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GROSS GODS AND ICKY ATHEISM: DISGUST RESPONSES TO ...

GROSS GODS AND ICKY ATHEISM: DISGUST RESPONSES TO ...

2.1 Overview CHAPTER 2

2.1 Overview CHAPTER 2 EXPERIMENT 1 Experiment 1 investigated disgust responses to rejected and neutral texts. Specifically, I was interested in whether contact with a rejected belief system (i.e., Islam and Atheism among Christian participants) would be perceived as a threat to one’s moral purity. To examine this hypothesis, participants in Experiment 1 were randomly assigned to one condition of a single factor between subjects design (Qur’an/The God Delusion/Dictionary). I predicted that writing a passage from the Qur’an and Richard Dawkins’ The God Delusion would elicit disgust, whereas contact with the Dictionary would not because the information should not pose a threat to one’s moral purity. 2.2 Method 2.2.1 Participants Participants in Experiment 1 and Experiment 2 were recruited through the Psychology Subject Pool at the University of Illinois at Urbana-Champaign. Using pre-screening measures administered to the Subject Pool, only participants who reported their religious affiliation as ―Christian‖ could volunteer to participate. This population was targeted for two reasons. First, Christianity is the most widespread religion on campus, making Christian participants more readily accessible relative to the followers of other religions. Second, religious identity should play an important role in whether one finds another belief system to violate the ethic of purity. Because Christianity, Islam and Atheism are all competing for the same explanatory space (e.g., the origin of the cosmos, the nature/existence of God, etc.), I reasoned that a participant who 9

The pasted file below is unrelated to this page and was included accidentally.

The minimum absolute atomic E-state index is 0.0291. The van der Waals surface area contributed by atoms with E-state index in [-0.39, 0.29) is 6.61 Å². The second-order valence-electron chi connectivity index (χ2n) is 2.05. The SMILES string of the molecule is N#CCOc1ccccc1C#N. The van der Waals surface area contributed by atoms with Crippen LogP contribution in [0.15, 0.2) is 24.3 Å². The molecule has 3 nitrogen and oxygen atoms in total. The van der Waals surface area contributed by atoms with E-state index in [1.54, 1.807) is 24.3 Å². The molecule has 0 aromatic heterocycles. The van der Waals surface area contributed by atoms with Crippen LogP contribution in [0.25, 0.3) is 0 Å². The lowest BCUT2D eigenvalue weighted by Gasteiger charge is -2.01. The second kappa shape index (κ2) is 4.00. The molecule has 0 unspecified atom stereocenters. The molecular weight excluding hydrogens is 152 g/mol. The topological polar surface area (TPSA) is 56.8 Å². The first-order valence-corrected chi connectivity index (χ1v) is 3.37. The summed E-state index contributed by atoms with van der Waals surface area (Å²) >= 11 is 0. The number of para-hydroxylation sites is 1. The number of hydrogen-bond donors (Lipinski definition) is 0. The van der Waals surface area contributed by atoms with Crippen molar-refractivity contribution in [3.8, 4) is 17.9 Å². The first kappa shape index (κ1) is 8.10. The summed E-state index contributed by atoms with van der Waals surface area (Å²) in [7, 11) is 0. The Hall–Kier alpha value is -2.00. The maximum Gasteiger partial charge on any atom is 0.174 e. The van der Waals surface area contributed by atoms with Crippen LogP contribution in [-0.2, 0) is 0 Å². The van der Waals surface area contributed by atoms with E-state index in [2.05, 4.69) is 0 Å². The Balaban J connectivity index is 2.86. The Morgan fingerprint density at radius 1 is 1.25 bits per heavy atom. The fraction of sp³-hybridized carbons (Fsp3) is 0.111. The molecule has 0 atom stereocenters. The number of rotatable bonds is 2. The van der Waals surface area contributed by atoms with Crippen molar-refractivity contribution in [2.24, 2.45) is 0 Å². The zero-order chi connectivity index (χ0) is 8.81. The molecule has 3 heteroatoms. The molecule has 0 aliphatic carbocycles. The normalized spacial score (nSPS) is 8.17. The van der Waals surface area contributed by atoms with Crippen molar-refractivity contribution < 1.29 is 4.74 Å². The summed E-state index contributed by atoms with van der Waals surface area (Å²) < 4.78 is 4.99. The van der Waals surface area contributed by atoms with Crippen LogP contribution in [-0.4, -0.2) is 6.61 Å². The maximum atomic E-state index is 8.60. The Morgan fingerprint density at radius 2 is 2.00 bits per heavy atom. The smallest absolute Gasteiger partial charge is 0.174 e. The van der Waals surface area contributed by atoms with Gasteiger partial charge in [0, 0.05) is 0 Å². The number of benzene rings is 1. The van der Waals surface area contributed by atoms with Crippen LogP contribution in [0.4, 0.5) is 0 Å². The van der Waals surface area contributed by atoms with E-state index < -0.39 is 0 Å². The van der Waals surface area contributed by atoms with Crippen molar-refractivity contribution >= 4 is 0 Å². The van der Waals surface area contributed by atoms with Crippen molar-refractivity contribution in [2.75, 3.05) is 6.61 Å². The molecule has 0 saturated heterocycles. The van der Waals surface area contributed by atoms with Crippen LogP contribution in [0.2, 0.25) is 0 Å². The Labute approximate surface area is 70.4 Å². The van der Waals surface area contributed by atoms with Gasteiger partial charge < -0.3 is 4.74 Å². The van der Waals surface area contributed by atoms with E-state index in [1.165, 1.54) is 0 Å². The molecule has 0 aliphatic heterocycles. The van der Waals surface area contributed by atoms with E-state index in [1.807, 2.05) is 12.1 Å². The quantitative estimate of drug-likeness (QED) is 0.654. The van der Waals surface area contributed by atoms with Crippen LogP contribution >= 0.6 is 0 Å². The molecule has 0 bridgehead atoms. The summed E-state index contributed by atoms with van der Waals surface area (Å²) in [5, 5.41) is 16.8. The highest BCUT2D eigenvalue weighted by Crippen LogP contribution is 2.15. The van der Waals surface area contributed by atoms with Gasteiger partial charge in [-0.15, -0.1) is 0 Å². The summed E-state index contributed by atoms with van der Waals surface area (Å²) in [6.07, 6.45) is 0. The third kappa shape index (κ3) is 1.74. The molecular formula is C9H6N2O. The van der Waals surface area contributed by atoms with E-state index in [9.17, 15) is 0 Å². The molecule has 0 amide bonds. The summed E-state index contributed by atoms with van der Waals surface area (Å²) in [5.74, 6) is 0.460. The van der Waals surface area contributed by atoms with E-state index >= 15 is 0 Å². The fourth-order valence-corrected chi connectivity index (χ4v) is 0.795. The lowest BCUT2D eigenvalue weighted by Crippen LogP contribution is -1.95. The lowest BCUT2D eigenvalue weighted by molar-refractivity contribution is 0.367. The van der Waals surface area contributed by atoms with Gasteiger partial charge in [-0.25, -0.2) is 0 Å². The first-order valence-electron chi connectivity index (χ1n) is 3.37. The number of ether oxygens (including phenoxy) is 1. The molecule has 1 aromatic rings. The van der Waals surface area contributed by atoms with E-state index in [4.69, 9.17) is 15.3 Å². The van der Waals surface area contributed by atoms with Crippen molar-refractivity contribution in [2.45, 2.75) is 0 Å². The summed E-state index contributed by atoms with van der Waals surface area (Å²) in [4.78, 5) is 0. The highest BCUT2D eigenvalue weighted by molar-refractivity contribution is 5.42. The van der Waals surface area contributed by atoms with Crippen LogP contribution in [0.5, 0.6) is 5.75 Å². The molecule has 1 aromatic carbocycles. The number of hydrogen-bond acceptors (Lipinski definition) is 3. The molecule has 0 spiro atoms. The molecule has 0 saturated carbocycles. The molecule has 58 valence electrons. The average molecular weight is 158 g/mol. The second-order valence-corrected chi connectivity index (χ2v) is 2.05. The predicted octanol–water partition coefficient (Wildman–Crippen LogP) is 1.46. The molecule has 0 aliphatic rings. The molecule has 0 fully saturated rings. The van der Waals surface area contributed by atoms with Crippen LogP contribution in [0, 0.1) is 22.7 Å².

explicitly defined themselves as a ―Christian‖ is likely to perceive these rejected beliefs as aversive and potentially threatening to their own moral purity. 88 self-reported Christian undergraduates participated for partial course credit. Six people were excluded for either failing to follow directions or guessing the hypothesis, leaving 82 participants (29 men, 53 women; mean age = 19) included in the analysis. 2.2.2 Repeated Taste-Test Paradigm Participants were told that they would complete two separate studies: a consumer marketing survey, and an investigation into the relation between handwriting and personality. This cover-story allowed a measure of participants’ rating of a lemon-water solution on two separate occasions: once before and once after contact with a rejected or neutral passage. 2.2.2.1 Lemon-Water Solution A solution consisting of 1 cup of lemon juice concentrate and 1 gallon of water was pre- tested among a separate sample of 29 undergraduates. Participants rated how disgusting the beverage tasted using a 7-point scale (1 = not at all; 7 = extremely). The beverage was rated at the midpoint of the scale (M = 3.6, SD = 1.63). 2.2.3 Procedures Participants were seated in a private laboratory room in front of a computer. Instructions were given briefly by the experimenter, and then participants were left alone to follow instructions and give responses on the computer. The experimenter gave participants a sheet of paper and a pen for the handwriting sample, and two cups of the lemon water solution (labeled ―A‖ and ―B‖) they were told would be used for the consumer marketing portion of the study. Participants first tasted beverage ―A‖ and rated the drink on how disgusting it tasted on a 7-point scale (1 = not at all; 7 = extremely), along with some additional questions about the beverage 10

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